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How I made a cheap PCB

March 29th, 2016

Even though I have a degree in electrical engineering, and even though I’m comfortable reviewing schematics, I haven’t done much circuit design in the decade that I’ve been out of school. The record was even worse when it came to printed circuit board design: I’d laid out only a single board, a single time, way back in 2003. I decided to change that.

Opportunity showed its charming face while I was working on a technical talk. I found myself in need of a high-bandwidth, high-gain, high-dynamic-range microammeter to do a specific type of analysis on certain devices. My usual go-to microammeter, a µCurrent Gold, was sufficient for preliminary work but fell short in the bandwidth and dynamic-range departments. Thus, I decided to design one myself.

The printed circuit board (PCB) design and manufacturing process turned out to be far easier and cheaper than I had feared. It took me about a day to learn how to use Eagle, which is the de facto PCB CAD program, another day to flesh out the circuit design and the board layout, and about four weeks of waiting for the boards to be made in China and shipped to me. The cost for printing 10 boards, including shipping? Just $14.  Total cost for each board, including components, was about $6.

My circuit board

The circuit board I designed. “Stuffed” on the left, “unstuffed” on the right.

I half expected to get non-functional boards, or drill hits that were way off, or nothing at all, but instead, I got nice-looking boards with excellent registration and no electrical problems. For comparison, I could have had the same boards made at a plant about five miles from me, but the bare boards would have been at least $33 each, and the quality would have been no better.

The key was going through DirtyPCBs.com. They have some sort of deal with inexpensive Chinese board houses. As long as the board design is small (mine was 5cm x 5cm) and simple (2 layers), and you’re fine with receiving “about” 10 boards very slowly (1-8 weeks quoted; mine took 4 weeks), then I think they can’t be beat.

My layout job looks a bit amateur, and I made the anachronistic choice of going with several through-hole components instead of being 100% surface-mount, but the actual circuit works great. If my talk gets accepted, I’ll probably do another board spin to make it look nicer, but electrically nothing will need to change.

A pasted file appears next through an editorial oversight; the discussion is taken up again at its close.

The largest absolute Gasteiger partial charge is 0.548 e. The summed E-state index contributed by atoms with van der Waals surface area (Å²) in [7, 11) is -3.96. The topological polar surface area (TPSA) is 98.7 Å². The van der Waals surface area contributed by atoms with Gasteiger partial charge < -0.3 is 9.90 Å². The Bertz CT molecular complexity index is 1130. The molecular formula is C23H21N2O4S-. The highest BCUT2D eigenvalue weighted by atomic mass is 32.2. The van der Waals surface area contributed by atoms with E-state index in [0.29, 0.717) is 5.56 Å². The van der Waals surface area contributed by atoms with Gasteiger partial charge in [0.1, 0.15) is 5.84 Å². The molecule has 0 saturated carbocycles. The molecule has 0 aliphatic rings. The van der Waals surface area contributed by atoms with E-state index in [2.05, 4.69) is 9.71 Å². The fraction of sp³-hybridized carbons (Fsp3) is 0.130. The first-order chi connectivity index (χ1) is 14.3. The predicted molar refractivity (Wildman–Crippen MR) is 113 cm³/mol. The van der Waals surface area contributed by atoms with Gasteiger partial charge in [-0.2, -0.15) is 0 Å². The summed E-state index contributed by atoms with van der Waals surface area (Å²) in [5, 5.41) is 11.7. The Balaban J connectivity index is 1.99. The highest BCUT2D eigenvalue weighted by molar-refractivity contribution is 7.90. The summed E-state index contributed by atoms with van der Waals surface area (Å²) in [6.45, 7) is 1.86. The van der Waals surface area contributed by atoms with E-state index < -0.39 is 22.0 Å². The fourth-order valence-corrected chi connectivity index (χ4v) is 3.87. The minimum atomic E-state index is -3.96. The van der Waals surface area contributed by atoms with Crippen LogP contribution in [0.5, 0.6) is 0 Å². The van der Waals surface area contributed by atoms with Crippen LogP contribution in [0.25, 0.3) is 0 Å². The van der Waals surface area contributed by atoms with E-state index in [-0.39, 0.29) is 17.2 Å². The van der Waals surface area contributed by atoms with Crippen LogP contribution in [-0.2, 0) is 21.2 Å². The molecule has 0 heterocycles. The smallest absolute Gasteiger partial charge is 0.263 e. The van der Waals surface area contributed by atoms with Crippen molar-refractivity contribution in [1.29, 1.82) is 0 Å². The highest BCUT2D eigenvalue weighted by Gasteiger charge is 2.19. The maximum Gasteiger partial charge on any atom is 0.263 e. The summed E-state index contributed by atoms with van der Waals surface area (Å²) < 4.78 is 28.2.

Cheap labor and heavily subsidized postage are an incredible combination.

  1. Tejash
    March 31st, 2016 at 08:16 | #1

    I’m a web developer, yet decided to read up this link to your web page. It’s cool that you got the boards cheaper in the ‘globalization’ era !!

  2. Anonymous
    March 31st, 2016 at 09:05 | #2

    Let’s hope that mean wages across the world normalise.

  3. Bob
    March 31st, 2016 at 09:11 | #3

    There’s a price comparison site for printed circuit boards, http://PCBShopper.com. You enter your board’s specs and it shows you prices and delivery times from over 2 dozen manufacturers in Asia, North America and Europe. Dirty PCBs is one of the companies it includes.

    It also maintains a list of free (as in zero dollars) PCB CAD programs at http://PCBShopper.com/cad. Some of these are crippled versions of commercial software. In those cases, it tells you what limitations have been imposed, so that you can decide what you’re willing to accept.

    You’re right that Eagle Lite is the most popular free CAD software. But it limits the size of the board. I frequently need to make bigger boards, so that’s no good for me. I’ve had luck with KiCad, but my current favorite is DipTrace.

  4. Anonymous
    March 31st, 2016 at 09:22 | #4

    Can you confirm if your pricing includes assembly or just PCB manufacturing??

  5. Anon
    March 31st, 2016 at 10:58 | #5

    ‘and about four weeks of waiting for the boards to be made in China and shipped to me’

    That ISN’T making your own!! lol

  6. keacher
    March 31st, 2016 at 12:17 | #6

    Assembly wasn’t included. I ordered just the bare boards and then populated them on my lab bench.

  7. Anonymous
    March 31st, 2016 at 12:53 | #7

    Not bad. You should add a fuse to ground and bring your connectors in board!

  8. Anonymous
    April 1st, 2016 at 20:16 | #8

    Just curious, have you checked out PCB:NG? For 6 double-sided boards and full assembly, the board comes out to a few dollars (cost of parts is not included). I’ve been debating whether to go your route or to buy from these guys.

    Reference: http://blog.pcb.ng/now-with-less-volume/

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